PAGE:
Miminoo is the rather silly name of the restaurant sitting beneath the TV tower in Zizkov.
I like the sort of places that attract a wide mix of people from all sorts of backgrounds. A famous example would be Lokal on Dlouha, the tunnel-like Pilsner pub where you’ll find young, old, rich, poor, Czechs, tourists and everyone else besides coming for the tank beer and consistently good pub food.
These places attract a mixed crowd because the food is affordable, unpretentious and good quality, and the place itself is warm and welcoming, but without a particularly strong character.
Then, there are the places that attract a mixed crowd because they seem to be having an identity crisis.
The area around the Vinohrady-Zizkov border, where the TV tower is found, is the perfect location for a slightly upscale family-friendly hangout. As anyone who’s visited the Jiriho z Podebrad farmers’ market on a weekday can testify, there are plenty of yummy parents with big designer prams around here. On a sunny day, you’ll see they gather here to drink slightly pricey lattes while their little darlings run free, with plenty of space to play. There’s a big, fenced off grassy area with lots of kids’ toys and big, comfy swing seats.
It’s a far less perfect location however for a place to ‘see and be seen’. The conspicuous consumption brigade, made up of new money and Prague’s minor celebrities, are at home in the trendy bars in the vicinity of Wenceslas Square and the Old Town. But they aren’t often spotted tottering around the mean streets of Zizkov in search of an Aperol Spritz.
Or so I thought.
Having walked past Miminoo countless times and stopped in for a coffee during the day, I’d got curious about the food. So we found ourselves here on one of the last warm nights of summer.
Something seemed different about the place, though. On my daytime visit I hadn’t noticed the giant ice bucket filled with champagne bottles, plus a giant bottle of Aperol, waiting to greet you by the entrance.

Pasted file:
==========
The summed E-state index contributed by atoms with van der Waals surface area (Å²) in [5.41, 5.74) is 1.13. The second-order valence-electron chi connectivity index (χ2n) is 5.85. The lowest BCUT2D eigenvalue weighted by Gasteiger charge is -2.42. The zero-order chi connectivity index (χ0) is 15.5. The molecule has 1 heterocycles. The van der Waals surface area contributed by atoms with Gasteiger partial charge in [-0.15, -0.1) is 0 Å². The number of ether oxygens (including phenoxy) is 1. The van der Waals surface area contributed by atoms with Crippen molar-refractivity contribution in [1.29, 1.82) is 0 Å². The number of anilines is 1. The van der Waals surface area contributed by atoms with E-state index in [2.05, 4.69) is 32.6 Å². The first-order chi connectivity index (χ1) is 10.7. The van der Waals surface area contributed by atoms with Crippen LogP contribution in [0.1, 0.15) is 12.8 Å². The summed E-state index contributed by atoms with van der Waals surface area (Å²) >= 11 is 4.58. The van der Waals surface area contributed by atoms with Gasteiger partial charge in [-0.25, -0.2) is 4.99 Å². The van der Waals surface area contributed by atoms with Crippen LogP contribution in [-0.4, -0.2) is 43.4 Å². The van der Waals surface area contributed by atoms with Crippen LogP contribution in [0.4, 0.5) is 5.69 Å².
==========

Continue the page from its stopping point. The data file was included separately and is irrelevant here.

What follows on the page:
Inside, the bling continues with a prominent display of big, expensive-looking watches. In the middle of the room, there’s this big, shiny meat cutter. I’d be willing to bet that cost a pretty penny.
Then there’s the display of the cold cuts themselves, lit up in a display case. There’s Dolomite ham and various imported sausages. The menu, too, is out to impress; stuffed with steak and prawns, with truffles shaved here, there and everywhere. It seems to be attempting a mix of Czech, Italian and… well… things that sound expensive. Not what I expected at all.
Crusty bread and Miminoo’s pork crackling spread was brought to the table. I have to admit I don’t know the Czech name for this spread – I just call it schmalz (or smalec if I’m with the Polish family) and everyone seems to know what I mean. Here, it tastes less like schmalz and more like they’d put bacon and cream cheese in a blender.
Their “Linguine con gamberi aglio” is a simple pasta dish containing one of their favourite ingredients: prawns. Big, juicy prawns. Mine came with enough of them (six), and they were cooked well enough. The dish also contains spinach, cherry tomatoes and some enormous chunks of garlic.
The problem was that, other than the prawns, nothing tasted of anything.
I ate one of the big garlic chunks by itself and found it was mushy and tasteless, as if it had been cut up a long time ago and left hanging around. The linguine stuck together in dry, lukewarm clumps and there was no sauce, seasoning, oil, or anything else to hold the dish together. It was as if someone had taken ingredients that had been cooked separately the day before and thrown them onto a plate at random before reheating. They charge 229kc for this tragic dish.
Their mini-burgers are even more disappointing. Three pucks of fatty, chewy meat, which managed the surprising feat of looking raw and tasting burnt all at once, came on dry, untoasted Kaiser rolls; not soft enough to be used as burger buns, and completely identical to the ones found at the nearby Albert supermarket.